Nowheres to Shower , nowheres to set.
The more essential I’m gettin’
The stinkier I get. –LHP
Sometimes my mind reverts to the thousands of bathroom walls I’ve read out here. Who can forget the ubiquitous and unfortunately named “N.C. Camel Jockey,” whose moniker graced the walls of nearly every truck stop stall I christened throughout the South from the late-80s clear through the early aughts; or the scribbled admonition at nearly every blessed Union 76 upon whose pearl-white porcelain I happened to be planted: “Flush twice. It’s a long way to the kitchen”?…
Normally, if you saw that one, somewhere to the right you’d see: “Don’t look here, the joke is in your hands! Ha ha!” These days, I’ve resorted to composing bathroom-wall limericks simply as a means of not crying. Upon learning there were no available showers at the Walton, Ky., Flying J this past Thursday, due to the coronavirus, I wrote the aforementioned.
OK, I know it’s not Carl Sandburg, but you get what you pay for, driver. I’ll say that cleaning showers at a truck stop is not a job I’d personally want right now. Truthfully, I can’t say whether staffing issues were the cause or not in this case. But let’s face it; if a Kentuckian takes a notion to leave, brother, they’re gone. I’ve never met a job-scared Kentuckian in my life. They’ll up and quit a gig like they had $30,000 worth of mad money in the bank.
Not too far away up in Sunbury, Ohio, the stoic Buckeyes were keeping the hygienic torch burning, with the shower facilities at the Flying J there wide open.
Speaking of reversion, Denise now follows me into every shower I take, making certain I follow the strictest sanitary practices recommended by the CDC. She ain’t about to lose her money maker.
Just kidding (kind of).
While I was wrapping things up, we overheard a shower attendant and a trucker talking in the hallway amongst themselves. The attendant was describing the vile, horrible mess that another trucker had just left him to clean up, and the driver was commiserating.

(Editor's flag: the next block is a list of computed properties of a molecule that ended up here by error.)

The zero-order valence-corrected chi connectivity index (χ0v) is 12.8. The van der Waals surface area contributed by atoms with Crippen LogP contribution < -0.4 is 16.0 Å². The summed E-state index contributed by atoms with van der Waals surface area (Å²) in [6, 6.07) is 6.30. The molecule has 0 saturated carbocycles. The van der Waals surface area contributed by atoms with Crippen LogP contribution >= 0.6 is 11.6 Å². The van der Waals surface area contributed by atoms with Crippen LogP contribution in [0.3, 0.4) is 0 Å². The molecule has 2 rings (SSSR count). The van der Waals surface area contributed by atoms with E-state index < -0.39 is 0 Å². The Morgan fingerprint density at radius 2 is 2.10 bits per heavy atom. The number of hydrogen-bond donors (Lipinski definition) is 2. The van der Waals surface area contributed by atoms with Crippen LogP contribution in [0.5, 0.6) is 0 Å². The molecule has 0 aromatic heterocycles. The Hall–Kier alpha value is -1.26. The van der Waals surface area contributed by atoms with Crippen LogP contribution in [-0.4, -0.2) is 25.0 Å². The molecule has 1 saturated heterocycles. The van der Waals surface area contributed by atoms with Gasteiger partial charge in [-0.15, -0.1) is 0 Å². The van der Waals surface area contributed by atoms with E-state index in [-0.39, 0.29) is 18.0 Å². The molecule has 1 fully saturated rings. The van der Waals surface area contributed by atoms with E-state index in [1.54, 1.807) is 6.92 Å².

It had been an equally horrible week in our nation. On April 7 alone, a North Carolina-based trucker went on a stabbing spree at a Pilot truck stop near Knoxville, snuffing out the lives of three beloved female truck stop workers there while leaving a female bystander in critical condition. John Prine, perhaps the most revered songwriter in our nation’s history, left this world due to the coronavirus. An untold number of truckers were witnessing a precipitous drop in posted loads — one of my colleagues here at Overdrive told me it looked like about as big a single-week drop on the spot market as he’d ever seen.
I rarely speak of the macrocosmos, so to speak, here. Frankly, it’s a place I try to keep out of. But we’re living in an epoch of unprecedented uncertainty, and to suggest that it doesn’t make it hard to keep one’s head in the game these days by not talking about it would be a lie of omission.
Maybe former secretary of state Henry Kissinger put it best in his WSJ op-ed piece dated 4/3/2020, pointing to the chaotic closing-off acts of nations in this crisis as akin to the old walled-city model of the state. As he said:
The pandemic has prompted an anachronism…
Anachronism indeed. My wife just became my mom. What is this, the Catalina Swim Club circa 1965? We don’t go in showers together, dear. Am I a nine-year-old kid? But there she is, fully clothed, eyeing me like a hall monitor. Still, maybe she’s right. Maybe there’s something to this whole herd-immunity thing. Maybe together, we can keep the sickness away.
I place an unprecedented denomination on the sink of the shower room. I look at her. She nods. “OK,” she says, then adds, “First thing we’ve agreed on all day.”